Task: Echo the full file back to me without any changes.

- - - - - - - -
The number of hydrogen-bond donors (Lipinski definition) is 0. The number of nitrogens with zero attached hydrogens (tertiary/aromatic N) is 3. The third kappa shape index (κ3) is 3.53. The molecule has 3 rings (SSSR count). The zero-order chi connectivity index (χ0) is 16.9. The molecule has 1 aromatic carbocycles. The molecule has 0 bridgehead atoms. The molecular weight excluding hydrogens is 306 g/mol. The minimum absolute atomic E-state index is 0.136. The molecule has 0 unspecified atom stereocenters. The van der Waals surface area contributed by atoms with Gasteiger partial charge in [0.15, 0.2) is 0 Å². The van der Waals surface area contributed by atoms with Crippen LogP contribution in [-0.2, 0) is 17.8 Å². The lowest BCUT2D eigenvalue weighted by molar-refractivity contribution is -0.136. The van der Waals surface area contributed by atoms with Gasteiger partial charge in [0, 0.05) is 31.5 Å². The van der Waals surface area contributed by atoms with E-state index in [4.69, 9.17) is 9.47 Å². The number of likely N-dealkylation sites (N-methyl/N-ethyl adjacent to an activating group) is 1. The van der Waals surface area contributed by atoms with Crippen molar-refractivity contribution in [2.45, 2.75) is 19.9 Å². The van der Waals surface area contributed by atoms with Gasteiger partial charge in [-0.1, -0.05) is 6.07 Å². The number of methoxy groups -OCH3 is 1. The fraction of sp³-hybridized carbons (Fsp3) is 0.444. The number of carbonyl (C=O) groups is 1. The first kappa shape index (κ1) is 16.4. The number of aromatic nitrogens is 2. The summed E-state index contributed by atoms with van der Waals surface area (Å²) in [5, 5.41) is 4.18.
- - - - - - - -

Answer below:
The number of hydrogen-bond donors (Lipinski definition) is 0. The number of nitrogens with zero attached hydrogens (tertiary/aromatic N) is 3. The third kappa shape index (κ3) is 3.53. The molecule has 3 rings (SSSR count). The zero-order chi connectivity index (χ0) is 16.9. The molecule has 1 aromatic carbocycles. The molecule has 0 bridgehead atoms. The molecular weight excluding hydrogens is 306 g/mol. The minimum absolute atomic E-state index is 0.136. The molecule has 0 unspecified atom stereocenters. The van der Waals surface area contributed by atoms with Gasteiger partial charge in [0.15, 0.2) is 0 Å². The van der Waals surface area contributed by atoms with Crippen LogP contribution in [-0.2, 0) is 17.8 Å². The lowest BCUT2D eigenvalue weighted by molar-refractivity contribution is -0.136. The van der Waals surface area contributed by atoms with Gasteiger partial charge in [0, 0.05) is 31.5 Å². The van der Waals surface area contributed by atoms with E-state index in [4.69, 9.17) is 9.47 Å². The number of likely N-dealkylation sites (N-methyl/N-ethyl adjacent to an activating group) is 1. The van der Waals surface area contributed by atoms with Crippen molar-refractivity contribution in [2.45, 2.75) is 19.9 Å². The van der Waals surface area contributed by atoms with Gasteiger partial charge in [-0.1, -0.05) is 6.07 Å². The number of methoxy groups -OCH3 is 1. The fraction of sp³-hybridized carbons (Fsp3) is 0.444. The number of carbonyl (C=O) groups is 1. The first kappa shape index (κ1) is 16.4. The number of aromatic nitrogens is 2. The summed E-state index contributed by atoms with van der Waals surface area (Å²) in [5, 5.41) is 4.18.